Hair styles that speak that African entrepreneur you are: I keep my hair stretched to reduce detangling time.
Taking care of natural hair can seem like a daunting task especially when you watch YouTube videos, but it is not. It is important to remember that most of these bloggers are sometimes paid by the products that they use, so they must ‘use’ them. The goal should be to find a regimen that works for you and define your long term goals for your hair. Is it length, health or style or all three?
If retaining length is a priority for you, then protective styling is going to be important. For healthy hair, you are going to need to keep up with trims and eating healthy and avoiding heat and color. If the style is important then you can allow a lot more, which may come with a sacrifice to the length and health of your hair.
Every natural hair needs to have these things:
• Wide tooth comb(for some your fingers are sufficient)
• Satin scarf or bonnet or satin pillowcase
• Satin scrunches
• Hair bands
• Hair pins
• T-shirt for drying hair
Products will vary but these are common:
• Shampoo (sulphate free if available)
• Deep Conditioner
• Leave in Conditioner
• Oil for sealing
• Moisturizing butter and or Styler
Depending on your location, some of these things will be difficult to find and or expensive. The good news is that there are a lot of DIY alternatives on the internet. I personally refuse to buy anything more than USD$10, if all fails I will use petroleum jelly, my mother used to use it on my hair when I was a child so I know it works perhaps not as good as the USD$50 jar of butter.
I have mastered my routine which now takes me an hour every week. I keep my hair stretched to reduce detangling time. This is my routine:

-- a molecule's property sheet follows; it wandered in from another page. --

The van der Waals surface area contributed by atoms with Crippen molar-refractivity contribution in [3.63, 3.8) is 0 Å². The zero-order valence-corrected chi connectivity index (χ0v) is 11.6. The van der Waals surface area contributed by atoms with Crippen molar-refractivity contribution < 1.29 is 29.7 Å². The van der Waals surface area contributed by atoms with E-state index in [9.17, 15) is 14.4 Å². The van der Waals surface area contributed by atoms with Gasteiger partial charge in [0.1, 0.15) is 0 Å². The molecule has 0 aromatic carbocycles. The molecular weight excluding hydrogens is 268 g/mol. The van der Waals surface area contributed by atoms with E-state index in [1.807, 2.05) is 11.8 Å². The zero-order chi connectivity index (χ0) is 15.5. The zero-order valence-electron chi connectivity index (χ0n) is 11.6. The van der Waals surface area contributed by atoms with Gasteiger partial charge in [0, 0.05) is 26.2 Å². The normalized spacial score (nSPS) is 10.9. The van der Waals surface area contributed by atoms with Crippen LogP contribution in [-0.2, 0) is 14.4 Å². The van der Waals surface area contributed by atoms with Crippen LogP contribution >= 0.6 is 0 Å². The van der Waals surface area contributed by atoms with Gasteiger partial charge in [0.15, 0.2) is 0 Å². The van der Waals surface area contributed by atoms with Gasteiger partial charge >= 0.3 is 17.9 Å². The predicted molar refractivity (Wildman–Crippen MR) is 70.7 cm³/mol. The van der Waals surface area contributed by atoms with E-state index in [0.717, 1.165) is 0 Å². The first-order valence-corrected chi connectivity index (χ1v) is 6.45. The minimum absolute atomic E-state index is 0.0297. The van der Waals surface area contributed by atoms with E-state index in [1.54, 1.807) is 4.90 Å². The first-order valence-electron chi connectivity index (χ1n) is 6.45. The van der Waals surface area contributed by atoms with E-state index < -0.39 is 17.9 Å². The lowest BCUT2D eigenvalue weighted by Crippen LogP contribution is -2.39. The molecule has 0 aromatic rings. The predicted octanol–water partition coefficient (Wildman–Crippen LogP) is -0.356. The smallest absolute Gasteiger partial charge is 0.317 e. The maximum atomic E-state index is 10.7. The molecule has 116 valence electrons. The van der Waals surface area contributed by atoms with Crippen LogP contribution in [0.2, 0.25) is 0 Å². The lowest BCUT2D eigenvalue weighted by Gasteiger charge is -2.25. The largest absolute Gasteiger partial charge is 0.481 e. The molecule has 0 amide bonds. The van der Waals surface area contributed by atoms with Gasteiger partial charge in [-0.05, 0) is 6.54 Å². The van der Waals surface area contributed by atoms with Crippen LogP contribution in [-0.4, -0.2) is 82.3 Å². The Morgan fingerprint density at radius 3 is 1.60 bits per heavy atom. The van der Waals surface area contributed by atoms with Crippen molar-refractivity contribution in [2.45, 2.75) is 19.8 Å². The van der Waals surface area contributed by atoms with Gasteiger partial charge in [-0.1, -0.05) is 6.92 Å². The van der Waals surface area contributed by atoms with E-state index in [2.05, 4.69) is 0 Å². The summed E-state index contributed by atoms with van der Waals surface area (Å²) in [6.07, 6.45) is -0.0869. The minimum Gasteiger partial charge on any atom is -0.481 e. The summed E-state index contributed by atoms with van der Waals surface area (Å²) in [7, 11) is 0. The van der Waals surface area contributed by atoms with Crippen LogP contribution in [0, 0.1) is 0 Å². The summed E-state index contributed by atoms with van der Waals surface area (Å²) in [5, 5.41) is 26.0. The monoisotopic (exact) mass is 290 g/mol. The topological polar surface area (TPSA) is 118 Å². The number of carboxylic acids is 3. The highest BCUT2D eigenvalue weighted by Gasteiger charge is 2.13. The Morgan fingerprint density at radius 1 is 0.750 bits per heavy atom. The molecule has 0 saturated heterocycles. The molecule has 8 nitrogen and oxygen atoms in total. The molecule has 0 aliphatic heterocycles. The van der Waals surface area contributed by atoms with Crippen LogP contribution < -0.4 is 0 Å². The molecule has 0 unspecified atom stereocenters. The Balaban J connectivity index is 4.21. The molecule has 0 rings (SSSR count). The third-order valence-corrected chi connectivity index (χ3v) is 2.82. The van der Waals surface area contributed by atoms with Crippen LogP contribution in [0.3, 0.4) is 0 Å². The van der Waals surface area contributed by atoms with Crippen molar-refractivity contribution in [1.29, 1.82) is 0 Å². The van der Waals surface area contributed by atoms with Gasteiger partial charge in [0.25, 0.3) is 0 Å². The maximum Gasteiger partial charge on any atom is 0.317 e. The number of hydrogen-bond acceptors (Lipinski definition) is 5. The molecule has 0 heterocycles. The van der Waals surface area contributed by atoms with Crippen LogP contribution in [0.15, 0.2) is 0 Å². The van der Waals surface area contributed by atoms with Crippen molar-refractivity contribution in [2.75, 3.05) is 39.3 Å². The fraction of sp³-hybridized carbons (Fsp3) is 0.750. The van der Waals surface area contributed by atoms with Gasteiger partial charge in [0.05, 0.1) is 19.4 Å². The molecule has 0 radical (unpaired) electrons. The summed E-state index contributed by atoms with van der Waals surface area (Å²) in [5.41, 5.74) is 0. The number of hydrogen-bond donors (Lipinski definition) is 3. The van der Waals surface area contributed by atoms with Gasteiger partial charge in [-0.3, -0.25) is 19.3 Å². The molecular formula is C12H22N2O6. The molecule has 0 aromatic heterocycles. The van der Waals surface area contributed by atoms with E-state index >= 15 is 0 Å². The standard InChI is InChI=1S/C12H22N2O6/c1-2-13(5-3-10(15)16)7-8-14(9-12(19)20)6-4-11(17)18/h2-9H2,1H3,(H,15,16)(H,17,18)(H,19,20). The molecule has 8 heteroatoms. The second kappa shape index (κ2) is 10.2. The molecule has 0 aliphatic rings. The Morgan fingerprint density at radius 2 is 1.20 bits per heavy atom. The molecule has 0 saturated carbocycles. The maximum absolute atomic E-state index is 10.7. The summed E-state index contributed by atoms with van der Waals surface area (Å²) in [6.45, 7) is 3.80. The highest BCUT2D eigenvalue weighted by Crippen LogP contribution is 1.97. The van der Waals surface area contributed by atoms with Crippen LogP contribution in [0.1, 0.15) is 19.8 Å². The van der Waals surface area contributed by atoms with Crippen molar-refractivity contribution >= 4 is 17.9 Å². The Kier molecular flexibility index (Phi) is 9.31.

1. Wash and condition my hair in four sections.
2. Deep condition my hair with a DIY conditioner for fifteen minutes. My favourite is avocado, honey and egg.
3. Wash out deep conditioner and apply oil followed by a leave-in-conditioner and twist in four sections to dry.
4. Use a styler to put my hair in a goddess braid or twist. My son likes to pull on my hair, so I put it away. On day five or six I sometimes wear my hair out.
5. On day seven I repeat step one, this is usually on a Friday or Sunday morning.
If you want to wear your hair straight then after step 3 allow your hair to completely dry and apply a heat protectant like grape seed oil before applying the heat. Try out the heat setting on a sectioning otherwise you risk damaging your hair. Heat damage is irreversible! Protective styles are hairstyles that hide your ends and help with length retention. Some styles are short term like up dos while others are long term like braids and weaves. I like protective styling but it can damage your hair and hairline. Before installing a protective style deep condition your hair and allow it to completely dry. To stretch your hair you can use non-heat methods like banding or African threading (mabuns). Avoid extremely thin braids, they look great but are damaging to the hairline. Keep a protective style for about six to eight weeks and avoid continuous protective styling, allow your hair to breathe. Great alternative are low manipulation styles like twist outs and braid outs.
To avoid your hairline from suffering avoid pulling your hair back like you do in puffs. If your hairline is already damaged stop putting your hair in things like braids and weaves, they will only make the situation worse. Use low manipulation styles and apply Jamaican Black Castor Oil or the regular kind to your edges to revive your edges. Have happy reading to you all until next time, when we get into the styles that speak that African entrepreneur you are.
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